homily – March 29

Jeremiah 31:31-34

Just a few words on our first reading from Jeremiah. He was not a popular person. He could be called a defeatist. He encouraged the king not to resist the invasion by the Babylonians, an invasion that would bring about the destruction of Jerusalem and its temple. This was all in God’s hands. Jeremiah confronted king and people with the fact that they had been unfaithful to their covenant with God; they had broken their relationship with God. Now they were facing the consequences of that break. But Jeremiah wants them to know this national crisis could be the occasion of a national renewal, an opportunity to renew their commitment to God, to the law and to the relationship their sins had shattered.

In today’s reading Jeremiah offers the people a vision of the new possibilities to be found in a new covenant. He promised that after a time of suitable collective repentance God will restore the people and enter into a new covenant, a new bonding with them. This new covenant offers the people forgiveness; God would remember their sins no more. God, through Jeremiah offers a defeated, exiled people the strength and hope they need to go on.

In every age people get caught up in correctness, exactness, precision. Every word, every gesture must be just so. If I miss one First Friday or First Saturday I have to start all over again. How many chain letters and prayers have your received in your e-mail? Pass this message on to 12 others within 24 hours and you will be blessed – or else.

Say your prayers, do the rituals just so and things will be ok. Jeremiah encourages the people to move beyond such ‘correctness’. The most important word in his message is the word ‘within’. It’s a word that calls us to interiority. Externals are important but it is what is within us that matters most. Jesus made this point time and time again to the people of His time.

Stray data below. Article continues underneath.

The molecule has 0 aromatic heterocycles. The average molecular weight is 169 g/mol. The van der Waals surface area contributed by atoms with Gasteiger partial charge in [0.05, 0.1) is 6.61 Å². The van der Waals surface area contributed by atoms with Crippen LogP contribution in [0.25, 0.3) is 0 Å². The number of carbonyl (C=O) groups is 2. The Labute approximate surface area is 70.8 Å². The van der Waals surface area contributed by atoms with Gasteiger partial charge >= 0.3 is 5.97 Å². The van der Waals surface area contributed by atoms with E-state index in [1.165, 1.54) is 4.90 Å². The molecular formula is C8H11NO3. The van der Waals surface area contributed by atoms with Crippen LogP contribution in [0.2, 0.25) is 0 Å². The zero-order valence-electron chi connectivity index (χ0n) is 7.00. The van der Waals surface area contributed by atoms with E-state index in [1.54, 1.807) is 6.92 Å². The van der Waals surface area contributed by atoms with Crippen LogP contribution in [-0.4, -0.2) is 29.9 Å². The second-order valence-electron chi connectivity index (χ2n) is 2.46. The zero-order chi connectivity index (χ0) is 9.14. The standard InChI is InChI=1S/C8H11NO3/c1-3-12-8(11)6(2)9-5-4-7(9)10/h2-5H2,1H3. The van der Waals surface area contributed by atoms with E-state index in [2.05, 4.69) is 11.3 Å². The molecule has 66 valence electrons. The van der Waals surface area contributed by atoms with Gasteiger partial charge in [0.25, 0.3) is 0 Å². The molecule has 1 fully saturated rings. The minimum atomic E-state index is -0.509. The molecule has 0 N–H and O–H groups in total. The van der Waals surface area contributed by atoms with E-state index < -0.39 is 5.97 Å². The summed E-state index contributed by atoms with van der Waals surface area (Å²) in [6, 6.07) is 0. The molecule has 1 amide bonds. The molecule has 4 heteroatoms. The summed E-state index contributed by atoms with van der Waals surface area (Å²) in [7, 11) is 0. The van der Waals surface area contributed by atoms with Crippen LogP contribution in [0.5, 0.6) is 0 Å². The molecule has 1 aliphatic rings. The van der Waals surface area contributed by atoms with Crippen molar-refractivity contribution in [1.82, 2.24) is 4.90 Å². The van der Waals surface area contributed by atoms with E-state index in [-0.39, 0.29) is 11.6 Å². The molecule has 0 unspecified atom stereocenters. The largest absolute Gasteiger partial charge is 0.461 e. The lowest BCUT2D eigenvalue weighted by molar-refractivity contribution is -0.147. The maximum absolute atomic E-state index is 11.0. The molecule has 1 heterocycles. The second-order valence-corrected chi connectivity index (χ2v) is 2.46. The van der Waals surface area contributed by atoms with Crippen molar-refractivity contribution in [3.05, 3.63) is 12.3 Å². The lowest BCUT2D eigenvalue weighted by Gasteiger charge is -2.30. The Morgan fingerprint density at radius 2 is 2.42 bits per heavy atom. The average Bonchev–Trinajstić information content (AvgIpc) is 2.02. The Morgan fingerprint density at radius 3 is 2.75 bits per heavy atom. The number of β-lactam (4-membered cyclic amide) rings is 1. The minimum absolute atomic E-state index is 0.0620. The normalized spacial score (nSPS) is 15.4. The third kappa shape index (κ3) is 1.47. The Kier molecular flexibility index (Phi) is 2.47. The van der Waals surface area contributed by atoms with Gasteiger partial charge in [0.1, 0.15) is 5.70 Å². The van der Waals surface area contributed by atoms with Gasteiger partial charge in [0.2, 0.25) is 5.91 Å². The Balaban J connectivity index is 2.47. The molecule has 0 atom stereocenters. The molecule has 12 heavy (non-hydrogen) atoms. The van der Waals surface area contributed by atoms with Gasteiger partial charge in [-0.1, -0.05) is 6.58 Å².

The best example I can use to express this sense of interiority is to ask you why you are here today. Are you at Mass because of obligation? There is an obligation to be here, to keep holy our Sabbath day. But are you here because you must be here or because you want to be here? Are you here because you have a sense of gratitude to God for the blessings with which you have been blessed and you want to give thanks for these blessings? Are you here because you want to be with other parishioners to praise and thank God? Are you here because of your own struggles and your need to be nourished by the Bread of Life, our daily bread, to give you the strength to go on? All these are examples of interiority – the law written not on stone but on the fleshy tablets of our hearts.

The same can be said of our life of prayer. Are we caught in the trap of thinking our prayer must be said so many times with strict attention or are do we see prayer as a open gentle conversation with God. If our prayer life is, what one saint described as “heart speaking to heart” then we have caught the spirit of interiority.

St. Paul calls us to grow to full maturity in Christ. Such growth helps us to move beyond ‘having to do things’ to wanting to do them, wanting out of a sense of a deep desire to deepen our relationship with Christ.

Interiority helps us to come to grips with the words of Jesus in today’s gospel about the grain of wheat dying to come to life, those who love their lives losing their lives.

As we continue to celebrate this Mass – here because we want to be here not because we must be here – we can pray for ourselves and for each other that God in His goodness will put His law within us, on the fleshy tablets of our hearts and we will all come to know the Lord, the Lord who remembers our sins no more.